For nearly a month, outside three face-to-face dates, we communicated daily (several times a day in fact) online largely due to the fact that she went on a two-week, end-of-the-summer vacation with her family in the Northeast. Rather than simply relying on our cell phones, we chose the seemingly more old-fashioned means of writing to one another -- if email can now be considered old-fashioned.
The unintended result was we ended up with a documented paper trail to follow, if you will.
And it leads all over the map. Music (she's a singer), movies (I'm a film critic, so go figure) and all matters of life and love were fair game -- although, looking back, it seems we tended to avoid the most obvious topic (race) for a black man and a Jewish woman.
We had both specified in our Match.com profiles no racial preference.
You can't take the Northeast out of either of us -- the sense of a blended world where everyone lives and shares cultures and experiences in the streets and in their homes. Race accents the language of each and every daily exchange in ways that seemingly render the rest of the country mute.
As a society we're quick to talk about class, but race factors into the discussion only after seismic events rock our radar. Police brutality against black men -- well-documented here in Cincinnati, in Rodney King's Los Angeles and in pre-9/11 New York City -- had the nation on the defensive with our overly rehearsed denials clipped into neat sound bites.
Hurricane Katrina devastated New Orleans and Mississippi, and Kanye West proclaimed President Bush doesn't care about black folks -- yet again the redundant phrases raged like muddy waters littered with a few random images of White House officials embracing black faces.
Or were they struggling to hold us under?
We talk about race when it matters least, like whether American Idol is racist or whether it's appropriate to say that Sen. Barack Obama is an articulate man. No one rushes to defend Sylvester Stallone, who also happens to be an articulate and thoughtful man, when "Yo, Adrian" impersonations start flying out the sides of our mouths. Where's the love then?
It comes down to what we know about race and what we know about each other, the intimate details of personal and national history. Allow me to admit my own personal bias, but I believe there are more black folks with dual majors in race relations -- and I'm talking about more than just having a basic cultural pass to cross between the 'hood and the 'burbs.
White kids riding the main line buy into Hip Hop as a cultural phenomenon, but what do they know about the history of black folks? To be fair, we need to ask what black kids today know about the history of black folks.
Too often I hear the kids I work with saying that this or that topic doesn't matter to them because they can't relate to it or the experience is too foreign. The refrain is tired before it finishes falling out of these babes' mouths because it's certainly not new.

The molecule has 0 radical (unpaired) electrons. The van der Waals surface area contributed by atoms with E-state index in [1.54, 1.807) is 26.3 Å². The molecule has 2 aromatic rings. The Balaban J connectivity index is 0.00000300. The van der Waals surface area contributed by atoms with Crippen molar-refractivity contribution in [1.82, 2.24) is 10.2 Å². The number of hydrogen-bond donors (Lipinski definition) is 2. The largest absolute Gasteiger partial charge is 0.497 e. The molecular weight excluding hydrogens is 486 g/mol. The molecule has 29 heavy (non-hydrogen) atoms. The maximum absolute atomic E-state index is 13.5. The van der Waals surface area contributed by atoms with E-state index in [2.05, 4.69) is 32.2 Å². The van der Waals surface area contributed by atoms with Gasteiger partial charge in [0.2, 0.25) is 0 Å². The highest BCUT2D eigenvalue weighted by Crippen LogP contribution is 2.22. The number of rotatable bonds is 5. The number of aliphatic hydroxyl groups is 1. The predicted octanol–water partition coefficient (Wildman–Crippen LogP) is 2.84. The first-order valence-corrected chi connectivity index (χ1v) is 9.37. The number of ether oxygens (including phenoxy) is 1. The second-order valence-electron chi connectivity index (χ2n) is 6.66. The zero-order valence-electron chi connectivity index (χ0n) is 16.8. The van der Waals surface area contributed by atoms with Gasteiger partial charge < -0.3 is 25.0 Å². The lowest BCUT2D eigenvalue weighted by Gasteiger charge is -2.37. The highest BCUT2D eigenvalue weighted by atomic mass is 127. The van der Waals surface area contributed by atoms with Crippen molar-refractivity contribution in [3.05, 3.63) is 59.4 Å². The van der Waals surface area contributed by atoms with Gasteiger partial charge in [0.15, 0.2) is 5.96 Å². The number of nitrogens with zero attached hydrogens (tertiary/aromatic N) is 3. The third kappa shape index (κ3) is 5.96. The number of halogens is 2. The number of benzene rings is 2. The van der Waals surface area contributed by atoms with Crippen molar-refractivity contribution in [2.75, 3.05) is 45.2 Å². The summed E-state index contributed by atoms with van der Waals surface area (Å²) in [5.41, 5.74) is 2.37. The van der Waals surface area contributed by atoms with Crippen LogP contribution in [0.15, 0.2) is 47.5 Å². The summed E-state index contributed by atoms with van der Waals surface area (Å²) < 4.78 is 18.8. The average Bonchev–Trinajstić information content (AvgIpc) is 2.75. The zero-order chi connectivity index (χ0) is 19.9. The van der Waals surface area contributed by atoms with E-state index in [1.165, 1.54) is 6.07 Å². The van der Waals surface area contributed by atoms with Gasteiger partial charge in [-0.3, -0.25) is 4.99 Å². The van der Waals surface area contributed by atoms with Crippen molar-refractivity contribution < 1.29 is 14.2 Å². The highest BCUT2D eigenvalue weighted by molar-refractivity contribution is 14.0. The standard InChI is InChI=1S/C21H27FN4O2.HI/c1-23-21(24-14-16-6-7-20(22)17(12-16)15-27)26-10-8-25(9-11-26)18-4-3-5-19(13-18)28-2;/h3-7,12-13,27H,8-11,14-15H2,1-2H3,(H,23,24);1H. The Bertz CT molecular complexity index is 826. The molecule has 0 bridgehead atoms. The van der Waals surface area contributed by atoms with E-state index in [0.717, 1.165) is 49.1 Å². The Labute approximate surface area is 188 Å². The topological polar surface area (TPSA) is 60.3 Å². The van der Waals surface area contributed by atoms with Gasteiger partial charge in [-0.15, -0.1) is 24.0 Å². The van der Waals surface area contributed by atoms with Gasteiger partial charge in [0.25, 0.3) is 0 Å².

The majority of white America utters a similar sentiment about black folks, black experiences and black culture. Hollywood execs feel they can't export "urban films" because the global market is unfamiliar with these experiences and unwilling to spend their time and money on something they wouldn't find entertaining or enlightening.
Bringing this line of thought back to the interpersonal level, it seems we all desire mere reflections of who we are at this given moment. We want someone like us, someone who understands, someone to take for granted, a vote we can count on before it's cast.
Even within our communities, however, we're divided. There's little common ground to be taken or given, and it most definitely isn't free.
Allow me to admit to another assumption: Black folks talk about these intra-racial concerns more than white folks. On the surface, the reasons are obvious -- I mean, why would white folks talk about being white? What's the point?
In so many cases, there's no real counterpoint for comparison.
But I spy on you when I'm out and about. I watch couples and groups interact in restaurants, on the street, in bookstores and movie houses, and I try to imagine the conversations that take place, especially when you see me with my wife, when you recognize us as being different. Different from you. Different from the norm.
I see the signs of recognition. Recently my wife has begun reading the tea leaves, too.
And as we've begun to share our discoveries, our unique perspectives clearly affect our visions. While I'm attempting to wiretap the white psyche, she breaks down the suspicions and frustrations of black folks who cross paths with us.
We don't immediately recognize or seek reflections. Rather, we see the Other and in turn see ourselves through their eyes, and as we talk we begin a process of redefinition.
Our individual selves become more fully realized as a result, and so too do we as a couple.
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